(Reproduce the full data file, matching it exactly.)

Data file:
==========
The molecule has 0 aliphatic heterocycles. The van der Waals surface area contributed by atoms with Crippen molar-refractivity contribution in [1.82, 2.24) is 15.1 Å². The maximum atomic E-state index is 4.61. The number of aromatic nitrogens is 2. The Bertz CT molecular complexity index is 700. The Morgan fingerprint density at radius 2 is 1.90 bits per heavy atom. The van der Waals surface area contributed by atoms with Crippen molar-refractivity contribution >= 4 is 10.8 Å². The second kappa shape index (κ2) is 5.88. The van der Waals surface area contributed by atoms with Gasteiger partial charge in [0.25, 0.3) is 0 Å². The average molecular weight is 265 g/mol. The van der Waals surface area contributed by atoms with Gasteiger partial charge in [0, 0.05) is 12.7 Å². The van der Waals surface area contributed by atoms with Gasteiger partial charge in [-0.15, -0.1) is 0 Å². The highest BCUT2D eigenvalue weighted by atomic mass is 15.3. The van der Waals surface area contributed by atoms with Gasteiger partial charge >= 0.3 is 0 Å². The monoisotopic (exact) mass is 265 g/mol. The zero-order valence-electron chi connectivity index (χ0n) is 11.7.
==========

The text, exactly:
The molecule has 0 aliphatic heterocycles. The van der Waals surface area contributed by atoms with Crippen molar-refractivity contribution in [1.82, 2.24) is 15.1 Å². The maximum atomic E-state index is 4.61. The number of aromatic nitrogens is 2. The Bertz CT molecular complexity index is 700. The Morgan fingerprint density at radius 2 is 1.90 bits per heavy atom. The van der Waals surface area contributed by atoms with Crippen molar-refractivity contribution >= 4 is 10.8 Å². The second kappa shape index (κ2) is 5.88. The van der Waals surface area contributed by atoms with Gasteiger partial charge in [0.25, 0.3) is 0 Å². The average molecular weight is 265 g/mol. The van der Waals surface area contributed by atoms with Gasteiger partial charge in [0, 0.05) is 12.7 Å². The van der Waals surface area contributed by atoms with Gasteiger partial charge in [-0.15, -0.1) is 0 Å². The highest BCUT2D eigenvalue weighted by atomic mass is 15.3. The van der Waals surface area contributed by atoms with Gasteiger partial charge >= 0.3 is 0 Å². The monoisotopic (exact) mass is 265 g/mol. The zero-order valence-electron chi connectivity index (χ0n) is 11.7.